It's time to scratch the surface of women's sport in Ireland. Look past the glory of Katie Taylor's heroics in the ring, the glamour of Stephanie Roche's wonder goal and the gloss that comes with the Irish women winning the Six Nations and examine what lies beneath.
Last Christmas I went to Kerry to speak to Marina Barry ahead of the launch of the Women's GPA. She won 10 All-Ireland medals during the 1970s and 80s. I wanted to hear about the inter-county scene back then and the sacrifices she made to reach the top.
She told me about the lack of pitches or hot showers. How they received no expenses, no meals after training, no support at games and little recognition for what they achieved. They often changed on the side of the road, didn't always have access to toilets and there was definitely no team gear. That was Ireland in the 1980s - I didn't expect much more.
When the Women's GPA was launched in January, the new association published a booklet revealing some stark statistics about the conditions players have to endure.
They surveyed 600 female players and the information they collated is truly staggering. Only seven per cent were in receipt of travelling expenses for training, only a third have access to regular hot showers afterwards, and almost two thirds have been left out of pocket due to county commitments, particularly due to injury. This is Ireland in 2015 - I expected a whole lot more.
Sportswomen around the country are regularly travelling for hours to games, playing on substandard pitches and travelling home in wet and dirty gear. They don't get food and they don't get a few bob for petrol.
Recently, camogie Ard Stiúrthóir Joan O'Flynn revealed that the association had contacted 31 different clubs and counties in an attempt to secure a venue for last year's All-Ireland Club Intermediate semi-final between Lismore and Liatroim Fontenoys of Down. The match was ultimately postponed for a week, negating any promotion or marketing of it. This was a game that over 40 women had trained hard to qualify for and one they made a lot of sacrifices for along the way.
The lack of pitches isn't just an issue for camogie, women's teams across all sports are being forced to beg for a patch grass or a hall so their girls can play.
It's hard to believe our most prominent and successful boxer Katie Taylor had to train without a toilet in her gym despite being a world champion.
In her annual report, O'Flynn also revealed attendances at the All-Ireland camogie final have fallen annually since 2009 when the practice of playing alongside the U21 hurling final was ended. In 2010, 17,280 turned up for the camogie finals and 12,476 attended in 2014.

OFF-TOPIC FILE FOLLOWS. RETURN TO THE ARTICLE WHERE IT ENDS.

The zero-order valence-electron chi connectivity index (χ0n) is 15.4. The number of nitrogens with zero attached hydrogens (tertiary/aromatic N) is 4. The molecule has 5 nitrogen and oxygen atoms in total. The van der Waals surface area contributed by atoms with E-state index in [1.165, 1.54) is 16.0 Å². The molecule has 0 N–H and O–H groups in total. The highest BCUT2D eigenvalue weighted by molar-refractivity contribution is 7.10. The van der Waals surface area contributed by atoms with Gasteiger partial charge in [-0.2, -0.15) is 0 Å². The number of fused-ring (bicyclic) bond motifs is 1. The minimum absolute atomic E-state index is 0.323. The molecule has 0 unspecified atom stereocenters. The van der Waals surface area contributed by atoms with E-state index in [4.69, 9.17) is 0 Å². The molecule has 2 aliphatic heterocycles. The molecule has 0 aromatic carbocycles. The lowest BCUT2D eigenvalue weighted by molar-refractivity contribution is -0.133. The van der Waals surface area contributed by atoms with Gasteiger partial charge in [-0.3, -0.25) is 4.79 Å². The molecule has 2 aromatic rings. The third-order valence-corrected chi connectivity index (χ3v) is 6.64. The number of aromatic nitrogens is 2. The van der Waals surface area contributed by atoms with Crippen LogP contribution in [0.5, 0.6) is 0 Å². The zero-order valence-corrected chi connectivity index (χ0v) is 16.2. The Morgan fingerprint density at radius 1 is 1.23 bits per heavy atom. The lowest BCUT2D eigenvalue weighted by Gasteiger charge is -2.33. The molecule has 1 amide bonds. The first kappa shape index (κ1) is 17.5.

And while those figures are worrying, what's of more concern is the fact market research commissioned by the Camogie Association last summer showed that little over a quarter of hurling supporters had previously attended an inter-county camogie championship game.
Of course none of these issues are a secret - anyone with a passing interest in women's sport would tell you about the challenging conditions women have to endure to play sport, despite there being a big interest nationally when things go well.
This goes for the Ireland women's rugby team too. Even though they are Six Nations champions they are no better off than most women's teams out there.
They play in front of small crowds in less than glamorous grounds, playing at the likes of the Aviva Stadium last year was the exception, not the norm.
In 2012 when they missed their connecting train from Paris to Pau, they had to catch a freight train and had cattle for company for their seven-hour trip.
They reached Pau - which is served by two airports - at 7.0am, played their match at 2.30, lost by two points, and flew home.
Fast forward three years to early 2015, they had a Six Nations title under their belts and were bidding for another when the lights went out in one of their biggest games of the year in Ashbourne.
Add in the fact that even though their coach from last year, Philip Doyle, informed the union in March he would be stepping down, it took the IRFU until December to replace him.
They won the Six Nations again this year but the question must be asked, can success force change for women? It got Katie Taylor a new toilet but is she being treated as well as she could be?
It's easy to talk about the issues surrounding the treatment of our sportswomen, finding ways to make it better is the challenge.
With more and more success stories in women's sport, the momentum is building but that must bring change or else another 20 years will pass and the reality will remain the same.
In 2013, the British government established a Women and Sport Advisory Board. Their aim is to engage more strategically with the sectors that influence the sporting landscape. They meet quarterly to share ideas about strategies for furthering the Women and Sport agenda. The 'This Girl Can' campaign video was the result of this and they have bigger plans ahead. Isn't it time for something like this in Ireland, where change can be measured and results seen?
The WGPA have stated that collaboration with other sports is a clear part of what they want to do and their chairperson Aoife Lane has met with Minister for Equality Aodhán Ó Ríordán to discuss her vision for the future of women's sport and the importance of political will and support in order to facilitate change. It's a step in the right direction but it needs to be much more than that.
Hearing people say they are going to go to a women's soccer game after seeing Stephanie Roche's goal just doesn't cut it anymore.
Women deserve better. It's time for change.
Mary Peters (Athletics)
Sonia O'Sullivan (Athletics)
Katie Taylor (Boxing)
Angela Downey (Camogie)
Cora Staunton (Gaelic football)
Derval O'Rourke (Athletics)
Niamh Briggs (Rugby)
Nina Carberry (Horse racing)
Briege Corkery (Gaelic football)
Nikki Symmonds (Hockey)